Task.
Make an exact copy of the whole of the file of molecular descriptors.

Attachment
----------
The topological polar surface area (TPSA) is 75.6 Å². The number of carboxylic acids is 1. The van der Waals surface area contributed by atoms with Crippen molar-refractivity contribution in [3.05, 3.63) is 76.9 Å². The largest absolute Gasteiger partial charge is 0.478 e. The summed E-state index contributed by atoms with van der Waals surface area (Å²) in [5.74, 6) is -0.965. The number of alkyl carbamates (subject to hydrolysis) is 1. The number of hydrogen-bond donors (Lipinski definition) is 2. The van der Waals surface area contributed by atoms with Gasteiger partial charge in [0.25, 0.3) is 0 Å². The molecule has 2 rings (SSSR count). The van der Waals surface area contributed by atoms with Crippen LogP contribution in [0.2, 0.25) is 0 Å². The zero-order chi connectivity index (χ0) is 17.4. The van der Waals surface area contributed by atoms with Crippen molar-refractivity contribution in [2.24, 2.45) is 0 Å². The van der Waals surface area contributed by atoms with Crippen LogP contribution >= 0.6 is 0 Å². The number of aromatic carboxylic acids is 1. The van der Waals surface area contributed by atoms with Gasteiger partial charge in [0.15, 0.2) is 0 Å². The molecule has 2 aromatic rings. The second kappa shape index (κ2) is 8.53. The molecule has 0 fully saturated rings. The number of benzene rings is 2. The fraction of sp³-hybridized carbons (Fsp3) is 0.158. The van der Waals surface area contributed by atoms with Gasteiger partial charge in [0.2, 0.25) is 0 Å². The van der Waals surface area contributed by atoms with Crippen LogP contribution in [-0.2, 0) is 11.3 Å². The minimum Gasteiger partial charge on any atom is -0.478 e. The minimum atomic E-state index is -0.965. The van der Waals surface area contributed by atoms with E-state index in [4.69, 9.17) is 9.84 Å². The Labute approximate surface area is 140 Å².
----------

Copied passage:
The topological polar surface area (TPSA) is 75.6 Å². The number of carboxylic acids is 1. The van der Waals surface area contributed by atoms with Crippen molar-refractivity contribution in [3.05, 3.63) is 76.9 Å². The largest absolute Gasteiger partial charge is 0.478 e. The summed E-state index contributed by atoms with van der Waals surface area (Å²) in [5.74, 6) is -0.965. The number of alkyl carbamates (subject to hydrolysis) is 1. The number of hydrogen-bond donors (Lipinski definition) is 2. The van der Waals surface area contributed by atoms with Gasteiger partial charge in [0.25, 0.3) is 0 Å². The molecule has 2 rings (SSSR count). The van der Waals surface area contributed by atoms with Crippen LogP contribution in [0.2, 0.25) is 0 Å². The zero-order chi connectivity index (χ0) is 17.4. The van der Waals surface area contributed by atoms with Crippen molar-refractivity contribution in [2.24, 2.45) is 0 Å². The van der Waals surface area contributed by atoms with Crippen LogP contribution >= 0.6 is 0 Å². The number of aromatic carboxylic acids is 1. The van der Waals surface area contributed by atoms with Gasteiger partial charge in [0.15, 0.2) is 0 Å². The molecule has 2 aromatic rings. The second kappa shape index (κ2) is 8.53. The molecule has 0 fully saturated rings. The number of benzene rings is 2. The fraction of sp³-hybridized carbons (Fsp3) is 0.158. The van der Waals surface area contributed by atoms with Gasteiger partial charge in [0.2, 0.25) is 0 Å². The van der Waals surface area contributed by atoms with Crippen LogP contribution in [-0.2, 0) is 11.3 Å². The minimum Gasteiger partial charge on any atom is -0.478 e. The minimum atomic E-state index is -0.965. The van der Waals surface area contributed by atoms with E-state index in [4.69, 9.17) is 9.84 Å². The Labute approximate surface area is 140 Å².